Thursday, August 18, 2011

Career Progression in Academic Science from the Royal Society

I can't actually remember where I first came across the below diagram, but I keep wanting to refer to it and as finding it on the Royal Society website is not trivial (it's in a report called "The Scientific Century" from March 2010) I thought I would write a quick blog post so I could always find it.

Diagram from "The Scientific Century" by the Royal Society. Their caption reads "This diagram illustrates the transition points in typical academic scientific careers following a PhD and shows the flow of scientifically-trained people into other sectors. It is a simplified snapshot based on recent data from HEFCE, the Research Base Funders Forum  and for the Higher Education Statistics Agency's annual Destinations of Leavers from Higher Education (DLHE) survey. It also draws on Vitae's analysis of the DLHE survey. It does not show career breaks or moves back into academic science from other sectors."
I think all incoming graduate students, and graduate students thinking about getting a first postdoc should be made to spend at least 10 minutes staring at this diagram. It probably wouldn't make a difference, because I think all of  us start out our PhDs thinking we'll make the 3.5% with permanent jobs (probably also the 0.45% making Professor). And actually I think that's natural. Almost every single person starting a PhD will have been used to coming top of the class through school, and probably also has done very well at University, so is just not used to thinking of themselves as anything but the top 3.5% of a population.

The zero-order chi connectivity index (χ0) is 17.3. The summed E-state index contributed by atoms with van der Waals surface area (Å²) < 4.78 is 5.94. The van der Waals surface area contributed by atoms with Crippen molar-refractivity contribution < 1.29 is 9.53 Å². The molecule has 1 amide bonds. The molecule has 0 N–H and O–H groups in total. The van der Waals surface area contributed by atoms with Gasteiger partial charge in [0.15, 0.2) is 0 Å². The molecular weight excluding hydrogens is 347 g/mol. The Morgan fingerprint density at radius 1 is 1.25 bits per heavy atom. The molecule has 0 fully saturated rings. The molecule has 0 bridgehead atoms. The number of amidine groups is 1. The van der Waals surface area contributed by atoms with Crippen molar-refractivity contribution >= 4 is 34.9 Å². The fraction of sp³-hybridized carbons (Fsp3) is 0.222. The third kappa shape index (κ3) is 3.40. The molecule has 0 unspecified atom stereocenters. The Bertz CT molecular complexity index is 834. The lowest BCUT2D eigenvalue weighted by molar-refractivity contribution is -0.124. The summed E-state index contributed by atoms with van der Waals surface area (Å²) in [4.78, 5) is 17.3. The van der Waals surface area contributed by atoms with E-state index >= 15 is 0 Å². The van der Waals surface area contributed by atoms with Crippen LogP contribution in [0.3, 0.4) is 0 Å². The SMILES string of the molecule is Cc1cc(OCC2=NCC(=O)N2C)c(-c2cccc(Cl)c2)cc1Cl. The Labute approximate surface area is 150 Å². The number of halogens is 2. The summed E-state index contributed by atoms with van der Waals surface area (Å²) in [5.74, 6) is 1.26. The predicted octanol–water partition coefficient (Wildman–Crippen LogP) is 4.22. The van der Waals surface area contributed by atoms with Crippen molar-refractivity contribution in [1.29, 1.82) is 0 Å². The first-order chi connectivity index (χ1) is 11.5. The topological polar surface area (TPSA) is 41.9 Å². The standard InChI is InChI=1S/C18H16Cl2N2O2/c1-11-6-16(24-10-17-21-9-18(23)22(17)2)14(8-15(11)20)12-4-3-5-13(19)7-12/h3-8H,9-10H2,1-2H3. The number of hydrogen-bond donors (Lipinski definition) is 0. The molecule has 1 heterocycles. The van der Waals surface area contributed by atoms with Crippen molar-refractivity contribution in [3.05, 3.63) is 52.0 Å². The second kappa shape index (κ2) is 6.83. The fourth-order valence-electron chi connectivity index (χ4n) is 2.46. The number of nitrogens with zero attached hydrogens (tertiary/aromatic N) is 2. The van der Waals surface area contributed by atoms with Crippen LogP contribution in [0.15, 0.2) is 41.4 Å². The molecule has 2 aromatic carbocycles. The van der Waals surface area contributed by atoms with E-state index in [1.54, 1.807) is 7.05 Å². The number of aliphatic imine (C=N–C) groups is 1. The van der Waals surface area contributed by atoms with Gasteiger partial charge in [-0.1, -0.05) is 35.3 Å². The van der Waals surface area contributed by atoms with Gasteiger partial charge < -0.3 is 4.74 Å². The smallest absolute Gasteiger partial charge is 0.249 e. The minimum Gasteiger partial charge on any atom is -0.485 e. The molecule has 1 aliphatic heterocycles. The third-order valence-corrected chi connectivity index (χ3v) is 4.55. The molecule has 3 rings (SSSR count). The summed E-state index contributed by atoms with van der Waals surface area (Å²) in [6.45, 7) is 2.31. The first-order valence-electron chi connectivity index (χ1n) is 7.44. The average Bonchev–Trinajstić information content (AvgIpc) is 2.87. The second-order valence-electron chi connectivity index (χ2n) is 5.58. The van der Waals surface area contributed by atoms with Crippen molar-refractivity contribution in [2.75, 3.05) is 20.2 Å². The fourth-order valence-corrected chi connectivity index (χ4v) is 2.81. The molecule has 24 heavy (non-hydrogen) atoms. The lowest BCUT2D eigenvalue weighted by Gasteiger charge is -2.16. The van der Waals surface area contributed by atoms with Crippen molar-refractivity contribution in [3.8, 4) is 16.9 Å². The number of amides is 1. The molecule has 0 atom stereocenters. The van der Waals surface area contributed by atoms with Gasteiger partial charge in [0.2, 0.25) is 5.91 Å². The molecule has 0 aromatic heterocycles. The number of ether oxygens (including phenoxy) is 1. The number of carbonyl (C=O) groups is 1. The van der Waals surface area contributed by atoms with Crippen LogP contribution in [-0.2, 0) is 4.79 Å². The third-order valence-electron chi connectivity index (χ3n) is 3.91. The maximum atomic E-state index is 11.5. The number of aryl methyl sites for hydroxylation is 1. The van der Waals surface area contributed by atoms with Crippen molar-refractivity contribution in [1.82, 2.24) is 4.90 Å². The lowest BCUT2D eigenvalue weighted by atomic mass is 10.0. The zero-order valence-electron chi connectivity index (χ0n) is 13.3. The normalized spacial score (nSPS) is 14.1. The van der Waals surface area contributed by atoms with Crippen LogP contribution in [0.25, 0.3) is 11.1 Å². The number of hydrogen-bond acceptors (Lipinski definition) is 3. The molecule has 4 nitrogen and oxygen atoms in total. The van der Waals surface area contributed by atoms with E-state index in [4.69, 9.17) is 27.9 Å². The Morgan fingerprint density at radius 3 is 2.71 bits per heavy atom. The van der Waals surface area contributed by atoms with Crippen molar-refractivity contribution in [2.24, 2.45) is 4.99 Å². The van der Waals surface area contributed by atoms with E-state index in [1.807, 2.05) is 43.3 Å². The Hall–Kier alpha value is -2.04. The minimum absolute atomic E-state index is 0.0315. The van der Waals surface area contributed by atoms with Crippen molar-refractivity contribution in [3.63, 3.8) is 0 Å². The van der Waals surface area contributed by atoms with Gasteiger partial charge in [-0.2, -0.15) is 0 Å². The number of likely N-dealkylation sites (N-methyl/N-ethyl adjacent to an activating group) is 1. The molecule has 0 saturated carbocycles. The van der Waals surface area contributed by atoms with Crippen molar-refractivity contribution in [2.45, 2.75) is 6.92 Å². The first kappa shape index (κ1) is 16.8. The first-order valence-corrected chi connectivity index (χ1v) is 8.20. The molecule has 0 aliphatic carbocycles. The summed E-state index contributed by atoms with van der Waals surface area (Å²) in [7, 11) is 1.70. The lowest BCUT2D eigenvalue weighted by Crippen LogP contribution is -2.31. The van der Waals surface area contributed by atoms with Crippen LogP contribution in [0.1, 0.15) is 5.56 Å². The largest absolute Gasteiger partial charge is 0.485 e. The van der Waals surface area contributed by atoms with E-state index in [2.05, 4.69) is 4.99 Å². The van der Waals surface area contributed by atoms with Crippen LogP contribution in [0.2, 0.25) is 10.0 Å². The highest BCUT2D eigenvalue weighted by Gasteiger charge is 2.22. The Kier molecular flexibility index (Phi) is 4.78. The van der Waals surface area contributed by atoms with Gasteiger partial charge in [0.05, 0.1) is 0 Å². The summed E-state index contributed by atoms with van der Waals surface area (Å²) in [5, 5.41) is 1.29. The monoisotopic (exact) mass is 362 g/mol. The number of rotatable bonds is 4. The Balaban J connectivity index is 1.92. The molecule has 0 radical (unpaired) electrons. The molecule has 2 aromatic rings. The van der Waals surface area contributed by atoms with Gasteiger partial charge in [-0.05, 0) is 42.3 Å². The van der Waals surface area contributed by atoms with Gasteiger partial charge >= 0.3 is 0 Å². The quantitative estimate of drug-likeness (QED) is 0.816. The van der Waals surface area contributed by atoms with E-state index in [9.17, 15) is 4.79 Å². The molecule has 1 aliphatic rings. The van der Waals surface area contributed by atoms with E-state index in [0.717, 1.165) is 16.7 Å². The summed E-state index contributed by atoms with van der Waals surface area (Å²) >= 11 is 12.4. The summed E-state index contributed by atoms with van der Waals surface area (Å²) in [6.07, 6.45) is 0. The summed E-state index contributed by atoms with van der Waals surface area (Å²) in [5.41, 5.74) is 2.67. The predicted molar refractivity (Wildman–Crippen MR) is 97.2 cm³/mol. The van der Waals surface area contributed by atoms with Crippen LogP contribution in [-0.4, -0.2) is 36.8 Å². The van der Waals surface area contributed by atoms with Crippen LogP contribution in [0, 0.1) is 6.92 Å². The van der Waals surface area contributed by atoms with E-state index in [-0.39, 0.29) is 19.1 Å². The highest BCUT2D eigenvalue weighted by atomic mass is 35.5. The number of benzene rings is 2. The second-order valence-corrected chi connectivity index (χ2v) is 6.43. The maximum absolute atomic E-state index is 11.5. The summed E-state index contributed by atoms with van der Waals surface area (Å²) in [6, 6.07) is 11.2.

I think this diagram illustrates the numbers I already technically knew all about much better than anything else I've seen. I'd only like to add in some little people making comments about what they think of it. For example I could add a politician looking at the 79.5% of people with science PhD ending up in "Careers outside science" and say how fantastic this is that they are contributing to other sectors of the economy. I could add a Professor saying "It obviously works to select the best scientists out of the incoming pool". And I could add the postdoc approaching the transition to "permanent research staff", after having already devoted around 10 years to building up an academic career (PhD +postdoc time) and by now having realised that everyone of the other postdocs around them is equally dedicated and excellent at science as they are wondering how on Earth they persuade anyone they should be part of that 3.5% who get to make a life-long career out of it....


  1. Thanks Karen, I too had seen this once in a presentation and had struggled to find it ever since. The information conveyed should have bearing on the choices post-grads make; to me it says we (broadly defined) should do better at preparing for a non-academic career during the PhD/Post-Doc. Cheers, Dr. Ben

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